You may recognize Saint Juan Diego as the seer of the Virgin of Guadalupe, and he was. But he was so much more. Read on ... Juan Diego was a natural-born Mexican, meaning he was born in what we call Mexico today. At birth, his name was Cuauhtlatoatzin. He was born in 1474. Juan was very young when his fatherr died and, like so many other saints, was sent to live with an uncle after the death of his father. With his uncle, Juan was given the classical upbringing in the Aztec pagan religion of the region. Even as a young child, Juan showed some signs of being a mystic. In 1524, a group of 12 Franciscans arrived in the area. Juan was among the first to convert to the Catholic Faith and be baptized in the region. He was well known for his love of the Blessed Virgin Mary and respect to his local ordinary, Bishop Juan de Zumarraga. Juan was also known to travel long distances in order to receive religious instruction in his deeply-held Catholic Faith. Juan's life was about to change radically when, on December 9, 1531, Juan was on his way to church to participate in Mass for the Feast of the Immaculate Conception. He was running late, so he was in a hurry. On his way, he was stopped by a beautiful and radiant woman who introdced herself to Juan in his native tongue, saying that she was "ever-perfect holy Mary, who has the honor to be the mother of the true God." Our Lady told Juan that she wanted a chapel built in her honor on Tepeyac Hill, the site of a former pagan shrine. Juan was to tell his Bishop about this. When he approached Bishop de Zumarraga, he was told to give him time to reflect on all of this, which was clearly very shocking. On the same day, Juan again encountered the beautiful and radiant lady, the Blessed Virgin Mary. He told her of his failure of the assigned mission and told her that he was not an important man and that someone else would have to do it. She insisted that he was the man for the job. On the next day, Juan again went to Bishop de Zumarraga and repeated his request from the previous day. This time, the bishop asked for proof that the lady was the Blessed Virgin Mary. After leaving the bishop, Juan went straight to see the lady on Tepeyac Hill asnd told her what the bishop had said. She told him that she would provide the proof the next day. She instructed Juan to return then for the proof to take to the bishop. However, on the next day, Juan's uncle was sick. Juan was very devoted to his uncle who had raised him. Juan loved him as a son loves a father. Juan stayed home to take care of his uncle. This was December 11, 1531. The next day, Juan took a different route to town to find a priest for his uncle because he did not want to encounter the Blessed Virgin Mary. He was embarassed for having failed to come to her the day before. However, even on this different route, Juan encountered the beautiful and radiant lady. She asked him what was wrong, and he explained that his uncle was sick and he needed to get a priest for his uncle. He promised to return after he found a priest. Then Our Lady said, "No estoy yo aqui que soy tu madre?" (Am I not here, I who am your mother?). At this point, she told Juan that his uncle would recover (and he did). Then Our Lady asked Juan to walk up the hill and collect the flowers at the top of the hill and put them in his tilma (similar to a cloak) and returned to Mary. Despite the arid and near desert conditions there, flowers were growing atop of the hill on rocky land. These roses happened to be Castillian roses which grow only in Spain and were the favorite flower of Bishop de Zumarraga. Juan returned to Our Lady, and she arranged them and sent Juan to Bishop de Zumarraga with the proof of who she was. Juan returned to tjhe bishop and opened his tilma, where the roses fell out. Bishop de Zumarraga was faced with an image of Ourt Lady on the tilma of Juan Diego. Image from When Juan returned home, he found his uncle cured and discovered that he, too, had had a vision of Our Lady and she told him that she wanted the name Guadalupe to be part of her name. For a time, Bishop de Zumarraga kept the tilma in a private chapel. However, when the church on Tepeyac Hill opened the next yerar, he put it on permanernt display. Juan moved to a small hermitage on Tepeyac Hill and lived out his life of work and prayer there. He died on December 9, 1548, which was seventeen years to the day after the first apparitiion. He was beatified on May 6, 1990 by Pope Saint John Paul II and canonized on July 31, 2002 also by Pope Saint John Paul II. The Saint Andrew Christmas Novena: Hail and blessed be the hour and moment in which the Son of God was born of the most pure Virgin Mary, at midnight, in Bethlehem, in the piercing cold. In that hour vouchsafe, I beseech Thee, O my God, to hear our prayers and grant our desires, through the merits of Our Saviour Jesus Christ, and of His blessed Mother. Amen. (Prayer copied from EWTN). Join me at 3:30 p.m. Eastern fore the Chaplet of Divine Mercy, to learn about San Juan Diego and to pray the St. Andrew Christmas Novena at: If you want to listen top some great interviews, John Benko and I interviewed the original modern-day Catholic Defender, Steve Ray and we interviewed acclaimed Catholic musical artist Donna Cori Gibson. You can find those interviews at:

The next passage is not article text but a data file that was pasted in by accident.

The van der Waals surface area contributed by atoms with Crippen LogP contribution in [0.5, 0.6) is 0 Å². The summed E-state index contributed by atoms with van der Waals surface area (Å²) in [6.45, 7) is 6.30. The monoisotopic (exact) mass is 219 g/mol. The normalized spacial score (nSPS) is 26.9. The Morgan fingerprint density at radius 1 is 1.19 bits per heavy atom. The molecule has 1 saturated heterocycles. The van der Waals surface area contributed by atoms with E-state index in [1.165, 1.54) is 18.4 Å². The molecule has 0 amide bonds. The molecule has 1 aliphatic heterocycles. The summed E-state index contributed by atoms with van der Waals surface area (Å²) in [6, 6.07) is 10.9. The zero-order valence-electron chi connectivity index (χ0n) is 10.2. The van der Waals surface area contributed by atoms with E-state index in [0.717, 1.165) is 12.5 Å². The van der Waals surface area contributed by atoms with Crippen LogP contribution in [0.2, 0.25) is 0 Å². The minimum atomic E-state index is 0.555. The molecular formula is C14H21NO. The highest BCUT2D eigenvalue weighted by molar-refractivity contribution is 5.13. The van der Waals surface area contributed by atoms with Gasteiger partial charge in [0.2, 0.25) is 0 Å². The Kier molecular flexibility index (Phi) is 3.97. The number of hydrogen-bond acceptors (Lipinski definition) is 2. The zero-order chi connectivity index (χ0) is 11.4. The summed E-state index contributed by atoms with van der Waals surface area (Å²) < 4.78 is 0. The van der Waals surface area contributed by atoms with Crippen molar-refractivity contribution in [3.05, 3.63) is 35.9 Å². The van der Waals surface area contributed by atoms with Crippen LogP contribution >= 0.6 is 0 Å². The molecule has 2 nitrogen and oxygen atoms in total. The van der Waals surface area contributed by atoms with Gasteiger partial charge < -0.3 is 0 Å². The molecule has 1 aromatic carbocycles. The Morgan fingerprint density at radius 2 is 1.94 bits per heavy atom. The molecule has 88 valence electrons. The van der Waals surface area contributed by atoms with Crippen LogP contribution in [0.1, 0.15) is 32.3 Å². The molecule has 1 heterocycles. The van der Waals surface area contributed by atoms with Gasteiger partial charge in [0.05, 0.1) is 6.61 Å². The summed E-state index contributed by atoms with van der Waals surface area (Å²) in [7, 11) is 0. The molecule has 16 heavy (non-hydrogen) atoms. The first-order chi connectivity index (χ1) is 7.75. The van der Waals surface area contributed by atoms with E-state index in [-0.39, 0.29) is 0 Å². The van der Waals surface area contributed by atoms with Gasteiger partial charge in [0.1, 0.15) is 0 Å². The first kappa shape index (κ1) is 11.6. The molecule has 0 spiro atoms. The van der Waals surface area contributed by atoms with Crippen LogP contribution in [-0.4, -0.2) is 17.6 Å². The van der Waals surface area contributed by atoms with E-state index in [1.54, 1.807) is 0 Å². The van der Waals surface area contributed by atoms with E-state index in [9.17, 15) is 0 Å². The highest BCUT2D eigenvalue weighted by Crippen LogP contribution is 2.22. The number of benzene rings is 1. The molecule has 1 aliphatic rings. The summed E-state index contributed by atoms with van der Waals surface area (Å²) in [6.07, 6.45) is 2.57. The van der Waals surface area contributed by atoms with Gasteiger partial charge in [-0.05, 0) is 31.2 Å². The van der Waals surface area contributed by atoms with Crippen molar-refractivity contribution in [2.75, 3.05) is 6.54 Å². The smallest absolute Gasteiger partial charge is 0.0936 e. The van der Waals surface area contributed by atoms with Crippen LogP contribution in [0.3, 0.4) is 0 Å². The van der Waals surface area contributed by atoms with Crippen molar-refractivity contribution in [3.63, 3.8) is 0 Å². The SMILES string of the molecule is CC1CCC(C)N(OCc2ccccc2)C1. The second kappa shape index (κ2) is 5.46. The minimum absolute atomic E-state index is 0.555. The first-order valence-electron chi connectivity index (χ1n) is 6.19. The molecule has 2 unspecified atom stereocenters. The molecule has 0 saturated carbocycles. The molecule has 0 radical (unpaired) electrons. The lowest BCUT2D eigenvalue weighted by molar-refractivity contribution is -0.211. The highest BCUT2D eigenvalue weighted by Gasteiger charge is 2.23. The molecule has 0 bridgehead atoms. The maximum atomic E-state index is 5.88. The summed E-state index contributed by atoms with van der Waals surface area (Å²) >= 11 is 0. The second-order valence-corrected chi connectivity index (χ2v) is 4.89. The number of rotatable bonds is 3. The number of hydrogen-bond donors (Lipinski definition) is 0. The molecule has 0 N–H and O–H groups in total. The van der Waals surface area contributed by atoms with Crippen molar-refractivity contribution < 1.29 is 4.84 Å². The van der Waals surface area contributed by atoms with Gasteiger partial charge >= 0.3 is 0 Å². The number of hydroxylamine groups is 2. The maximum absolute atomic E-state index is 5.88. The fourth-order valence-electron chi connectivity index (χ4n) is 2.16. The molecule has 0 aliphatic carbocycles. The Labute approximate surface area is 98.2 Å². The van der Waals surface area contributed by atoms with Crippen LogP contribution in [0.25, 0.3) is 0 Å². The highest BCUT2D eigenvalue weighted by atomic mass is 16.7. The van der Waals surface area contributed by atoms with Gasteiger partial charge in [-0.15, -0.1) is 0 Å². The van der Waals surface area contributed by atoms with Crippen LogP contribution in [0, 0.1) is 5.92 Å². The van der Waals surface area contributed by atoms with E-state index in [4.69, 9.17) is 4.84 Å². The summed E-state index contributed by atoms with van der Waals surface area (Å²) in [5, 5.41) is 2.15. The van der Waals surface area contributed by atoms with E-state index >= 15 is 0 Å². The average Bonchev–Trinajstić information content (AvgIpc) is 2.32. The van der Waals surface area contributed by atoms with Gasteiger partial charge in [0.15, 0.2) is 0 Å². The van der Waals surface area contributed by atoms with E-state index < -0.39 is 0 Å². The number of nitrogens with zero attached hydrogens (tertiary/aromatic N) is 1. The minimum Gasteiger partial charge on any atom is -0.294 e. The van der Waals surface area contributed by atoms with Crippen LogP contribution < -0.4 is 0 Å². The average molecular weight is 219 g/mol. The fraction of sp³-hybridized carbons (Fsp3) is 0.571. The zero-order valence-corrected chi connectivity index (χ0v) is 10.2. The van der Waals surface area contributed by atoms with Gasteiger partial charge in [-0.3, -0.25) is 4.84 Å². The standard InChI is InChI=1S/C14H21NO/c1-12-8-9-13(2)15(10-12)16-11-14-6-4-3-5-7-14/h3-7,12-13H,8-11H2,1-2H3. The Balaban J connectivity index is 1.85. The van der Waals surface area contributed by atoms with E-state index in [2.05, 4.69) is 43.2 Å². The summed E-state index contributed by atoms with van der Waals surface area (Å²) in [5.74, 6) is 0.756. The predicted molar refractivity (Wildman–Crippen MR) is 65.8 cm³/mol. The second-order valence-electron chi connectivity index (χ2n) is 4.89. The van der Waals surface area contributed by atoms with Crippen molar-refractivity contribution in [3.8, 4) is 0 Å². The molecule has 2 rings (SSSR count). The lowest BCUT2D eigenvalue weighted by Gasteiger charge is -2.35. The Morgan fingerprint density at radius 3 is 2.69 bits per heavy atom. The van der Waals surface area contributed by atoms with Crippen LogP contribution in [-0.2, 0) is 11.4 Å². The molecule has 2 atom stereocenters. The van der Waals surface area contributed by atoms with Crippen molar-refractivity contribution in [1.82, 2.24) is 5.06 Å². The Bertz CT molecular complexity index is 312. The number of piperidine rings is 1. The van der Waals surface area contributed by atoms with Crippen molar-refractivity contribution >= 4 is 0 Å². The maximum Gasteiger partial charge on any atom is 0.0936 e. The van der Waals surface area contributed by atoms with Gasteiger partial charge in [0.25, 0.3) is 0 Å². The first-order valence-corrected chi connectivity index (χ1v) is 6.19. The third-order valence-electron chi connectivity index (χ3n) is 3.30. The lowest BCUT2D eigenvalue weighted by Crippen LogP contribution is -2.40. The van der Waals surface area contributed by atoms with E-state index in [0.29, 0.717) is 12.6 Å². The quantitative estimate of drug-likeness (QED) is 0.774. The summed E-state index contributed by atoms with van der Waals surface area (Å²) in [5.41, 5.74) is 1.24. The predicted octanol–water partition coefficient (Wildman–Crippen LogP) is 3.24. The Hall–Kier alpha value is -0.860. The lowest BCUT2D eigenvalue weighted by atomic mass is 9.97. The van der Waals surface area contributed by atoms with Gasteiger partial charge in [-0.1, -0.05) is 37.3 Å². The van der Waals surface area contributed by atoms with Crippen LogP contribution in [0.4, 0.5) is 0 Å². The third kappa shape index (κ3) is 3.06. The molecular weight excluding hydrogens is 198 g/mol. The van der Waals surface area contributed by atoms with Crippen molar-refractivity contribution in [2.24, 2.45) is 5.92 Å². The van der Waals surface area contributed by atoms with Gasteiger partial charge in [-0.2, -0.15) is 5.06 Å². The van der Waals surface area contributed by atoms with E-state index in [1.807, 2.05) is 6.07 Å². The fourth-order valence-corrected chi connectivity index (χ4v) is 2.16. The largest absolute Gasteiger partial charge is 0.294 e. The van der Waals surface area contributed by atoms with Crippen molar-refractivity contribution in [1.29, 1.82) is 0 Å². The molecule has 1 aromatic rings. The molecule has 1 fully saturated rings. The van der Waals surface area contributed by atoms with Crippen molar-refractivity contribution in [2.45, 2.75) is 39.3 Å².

• The sad double standard of religious tolerance